The carbon-based units are again responsible for a huge breach of security controls at an organization.
This time it was an employee of the City of Hamilton, who hit an email ‘send’ button too fast on a message to 450 residents who had registered to vote by mail in the upcoming municipal election.
Unfortunately, the employee didn’t use the ‘blind carbon copy’ (bcc) function. Instead, the list of recipients went into the ‘To’ field, so all recipients could see everyone’s name and email address.
According to the Hamilton Spectator, one person who received the blast complained to the city as well as to the provincial information and privacy commissioner.
In response the city sent out a statement saying it regrets the error and any distress that this incident may cause those who have used the Vote by Mail process.
“Multiple email addresses were inadvertently entered in the to: line of the email instead of the bcc: line, exposing email addresses to all recipients of the email message. Immediate steps were taken to recall the message and to notify all affected individuals.
“The City of Hamilton takes the responsibility of protecting the security of individuals and their personal information very seriously and will conduct a review of processes to ensure staff are trained in the protection of personal information.”
The city has notified the provincial information and privacy commissioner (IPC) because possible data breaches are subject to the Municipal Freedom of Information and Protection of Privacy Act (MFIPPA).
In an email, the IPC’s office said it has been notified by the city, and had received two privacy complaints.
The IPC doesn’t have statistics on misdirected emails from public institutions covered by the provincial freedom of information and privacy act (FIPPA) and MFIPPA, as they are not required to report privacy breaches. However, the IPC added, health information custodians subject to the provincial health information privacy act are required to report privacy breaches. Last year, 1,165 — or about 12 per cent — of unauthorized disclosures of personal health information were caused by misdirected emails.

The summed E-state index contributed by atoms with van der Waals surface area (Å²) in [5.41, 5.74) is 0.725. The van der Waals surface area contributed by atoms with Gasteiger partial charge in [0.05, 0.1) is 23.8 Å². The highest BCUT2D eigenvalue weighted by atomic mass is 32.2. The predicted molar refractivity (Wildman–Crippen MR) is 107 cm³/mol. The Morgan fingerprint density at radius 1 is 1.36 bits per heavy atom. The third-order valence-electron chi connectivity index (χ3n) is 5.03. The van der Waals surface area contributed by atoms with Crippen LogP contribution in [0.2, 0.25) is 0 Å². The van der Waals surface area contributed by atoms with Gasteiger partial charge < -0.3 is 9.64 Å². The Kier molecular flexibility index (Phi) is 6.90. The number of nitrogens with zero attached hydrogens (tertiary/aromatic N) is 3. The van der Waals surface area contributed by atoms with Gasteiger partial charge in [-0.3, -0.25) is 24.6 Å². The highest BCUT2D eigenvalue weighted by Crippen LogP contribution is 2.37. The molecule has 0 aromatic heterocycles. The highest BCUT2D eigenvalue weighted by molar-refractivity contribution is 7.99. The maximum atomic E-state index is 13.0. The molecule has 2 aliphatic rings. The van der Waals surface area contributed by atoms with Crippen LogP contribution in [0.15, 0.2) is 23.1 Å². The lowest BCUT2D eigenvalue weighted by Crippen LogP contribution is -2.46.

“Unfortunately, misdirected emails are a common — though avoidable — cause of privacy breaches,” the IPC statement said. “Commissioner Kosseim has written a blog about misdirected emails and the importance of having explicit policies, procedures and administrative safeguards in place when handling personal information to avoid such unauthorized disclosures of personal information. Employees need to be well-trained to be aware of potential privacy risks and follow proper protocols to avoid privacy breaches. This includes checking and double-checking the intended recipients of the email, making sure they are in the appropriate field — CC or BCC — and reviewing the content of both emails and attachments before pressing send. Documents or spreadsheets containing the personal information of individuals should be encrypted with strong passwords. That way, even if they are mistakenly attached to an email or sent to the wrong person, unauthorized recipients cannot read them.”
The blind carbon copy feature was added to early email systems to prevent receivers of mass emails from seeing the list of other people the message went to. The idea is, the sender pastes the list of recipients in the ‘Bcc’ field. However, some people who don’t look carefully paste the list into the ‘To’ or ‘cc’ (carbon copy) field, and everyone who gets the message can see the names — or at least the nicknames — and the email addresses of everyone else.
In 2016 Axa Insurance listed this as one of the five dreaded email failures. Some application developers have created email plug-ins for popular email systems to prevent this problem.
David Shipley, head of New Brunswick security awareness training firm Beauceron Security, said the confusion over BCC “is literally the oldest privacy breach mistake in the book and one that every organization ends up having to deal with sooner or later.”